Hope for Tomorrow: It's time to stop avoiding our non-Christian neighbors
Executive Editor

Article Date: May 22, 2014

“Love the Lord your God with all your heart and with all your soul and with all your strength and with all your mind; and, Love your neighbor as yourself.” Luke 10:27 NIV
This has been a hard couple of weeks to be proud to be a Southern Baptist.
I’ve been trying to digest the recently released Southern Baptist Convention response to an earlier report on our decreasing number of baptisms. For those of you who may have forgotten, the report includes the following chilling statistics:
► 25 percent of all Southern Baptist churches did not baptize anyone in 2012.
► 60 percent of SBC churches did not baptize anyone between the ages of 12 and 17.
► 80 percent of SBC churches reported no more than one baptism of anyone in the 18- to 29-year-old age bracket.
The same report says that SBC baptisms actually plateaued in the 1950s, reached a peak in the 1970s and have stayed “fairly constant” since that time.
However, the report indicates, the last six years have shown a “downward trend in both SBC church membership and baptisms.” Other media outlets have been quick to point out that we’ve lost almost a million members between 2005 and 2012, a time when the U.S. population increased by 18 million people.
Even if you aren’t the new executive editor of the Florida Baptist Witness charged with the task of bringing new life and more readers to the print and digital formats of this publication, you can see how these denominational numbers are disconcerting.
My problem isn’t so much with the numbers themselves, but what they represent: An America where a growing number of Christians have been able—and willing—to separate themselves from a world filled with the spiritually uninterested, agnostic, atheistic or worshipers of false gods who have increasingly little tolerance for our beliefs.
Instead, we pour our time, energy and money into short-term mission excursions into countries and people groups that are potentially more receptive to our message, and then we come back and live isolated lives surrounded by neighbors and co-workers who need the Gospel message just as badly.
This kind of isolation is happening all around us.
Private schools and country clubs allowed the wealthiest among us to start pulling back from society en masse as early as the 1930s. And gated communities and mega-churches allowed more of us join the trend in the past 20 years by focusing more and more of our social interaction and intellectual stimulation on people who are more likely than ever before to look, think and believe as we do. In other words, in such environments, there is seemingly little need to be a change agent.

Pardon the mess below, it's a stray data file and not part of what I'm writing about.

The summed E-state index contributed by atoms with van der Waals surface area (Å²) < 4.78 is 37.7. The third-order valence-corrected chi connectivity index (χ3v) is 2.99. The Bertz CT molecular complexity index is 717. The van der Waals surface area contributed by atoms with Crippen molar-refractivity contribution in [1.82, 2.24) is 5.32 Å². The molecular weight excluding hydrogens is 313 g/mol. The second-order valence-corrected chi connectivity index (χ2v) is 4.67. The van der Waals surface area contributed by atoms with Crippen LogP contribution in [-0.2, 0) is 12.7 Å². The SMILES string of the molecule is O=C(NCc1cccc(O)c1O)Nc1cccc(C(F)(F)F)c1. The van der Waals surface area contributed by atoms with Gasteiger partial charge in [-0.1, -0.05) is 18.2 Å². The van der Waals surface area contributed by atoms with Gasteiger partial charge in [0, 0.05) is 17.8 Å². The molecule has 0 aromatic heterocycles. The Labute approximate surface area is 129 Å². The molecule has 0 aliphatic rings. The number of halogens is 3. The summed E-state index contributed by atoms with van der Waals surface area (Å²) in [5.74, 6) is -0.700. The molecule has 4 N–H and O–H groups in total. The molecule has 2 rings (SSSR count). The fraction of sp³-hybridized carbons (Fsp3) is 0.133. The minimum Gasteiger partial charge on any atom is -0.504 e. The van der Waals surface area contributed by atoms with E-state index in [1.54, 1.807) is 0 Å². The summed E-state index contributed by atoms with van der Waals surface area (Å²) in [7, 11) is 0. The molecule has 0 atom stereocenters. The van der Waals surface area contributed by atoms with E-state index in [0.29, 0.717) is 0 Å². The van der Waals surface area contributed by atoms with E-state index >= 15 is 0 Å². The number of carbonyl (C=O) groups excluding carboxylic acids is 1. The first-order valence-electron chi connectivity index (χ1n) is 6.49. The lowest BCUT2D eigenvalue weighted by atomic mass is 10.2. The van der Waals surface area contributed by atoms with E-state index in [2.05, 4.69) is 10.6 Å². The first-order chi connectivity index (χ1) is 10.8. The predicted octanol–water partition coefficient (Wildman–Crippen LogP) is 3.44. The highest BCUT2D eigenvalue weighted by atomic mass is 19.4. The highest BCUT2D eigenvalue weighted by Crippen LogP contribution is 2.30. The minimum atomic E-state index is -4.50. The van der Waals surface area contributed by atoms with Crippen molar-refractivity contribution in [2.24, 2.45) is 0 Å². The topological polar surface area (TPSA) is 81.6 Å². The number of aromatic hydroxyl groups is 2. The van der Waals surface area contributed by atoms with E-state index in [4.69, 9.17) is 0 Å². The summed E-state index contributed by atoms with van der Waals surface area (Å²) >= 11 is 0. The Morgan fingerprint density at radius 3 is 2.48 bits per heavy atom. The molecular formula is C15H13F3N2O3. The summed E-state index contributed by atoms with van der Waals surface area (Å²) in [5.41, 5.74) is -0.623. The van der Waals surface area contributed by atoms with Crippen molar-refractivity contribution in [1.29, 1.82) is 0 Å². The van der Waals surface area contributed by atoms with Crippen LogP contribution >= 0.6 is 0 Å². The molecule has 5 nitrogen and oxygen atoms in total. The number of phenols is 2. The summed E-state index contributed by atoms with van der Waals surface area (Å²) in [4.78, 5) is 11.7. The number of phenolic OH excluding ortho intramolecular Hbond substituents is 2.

And then I noticed something interesting when I was living in Hawaii. Many military people are living the same kind of isolated lives, even in the midst of one of the most diverse places in the world.
They live on military housing, go to military schools and hospitals, shop in military stores and enjoy off-duty time in military-only areas. For some, the thought of a night out at the Chili’s restaurant closest to their post was what they considered to be integrating themselves into the community.
Meanwhile, social media allows our teens and young adults to feel as if they’re experiencing lives full of rich, diverse experiences, even if a lot of what they’re experiencing is virtual.
Christians aren’t the only ones who are guilty of isolating ourselves. But Jesus calls us to a different kind of life, and modeled it for us. He hung out with sinners and interacted with those in crisis. No doubt: Jesus was part of the culture.
That allowed Him to know lost people. What about you?
The Pastor’s Task Force on SBC Evangelistic Impact & Declining Baptisms suggests tackling the problem of declining baptisms in the following ways:
► Pray for spiritual awakening.
► Model personal evangelism and provide pathways.
► Create a disciple-making culture.
► Serve the next generation.
► Celebrate evangelism and baptism.
Nothing wrong with any of those ideas, but most of them start by adding to the workload of someone in local church leadership who already has plenty to do.
Instead of adding to our never-ending to-do lists, Christians of all stripes, including Southern Baptists living in Florida, need to start loving our neighbors as ourselves:
Create more margin. Every minute in our lives cannot be scheduled if we’re going to find and make friendships with nonbelievers.
Stop being greedy. Creating those friendships cannot mean keeping up with the Joneses, because that will make you even more a slave to the workplace than you already are, even if that workplace is your ministry. And that keeps you from getting to know nonbelievers.
Stop being scared of what others will think. If people thought of Jesus differently because of the people He chose to hang around, the same will certainly be true for us. And we should welcome that.
Get ready to be deployed. If you trained for something all your life and never had the opportunity to put anything into action, your interest in that area soon would wane. Never fear, God is ready to send you into battle.
A survey published last year by Christianity Today says 20 percent of all non-Christians in the United States say they do not “personally know” any Christians. If you exclude atheists and agnostics from the survey, that number jumps to 60 percent.
Until we leave the gates open, talk to strangers at the park, walk the streets in our neighborhood and eat lunch with our co-workers, we will never get to know our neighbors. And, until we get to know our neighbors, the odds of us introducing very many people to the Savior of the Universe and our churches baptizing more of them are pretty slim.

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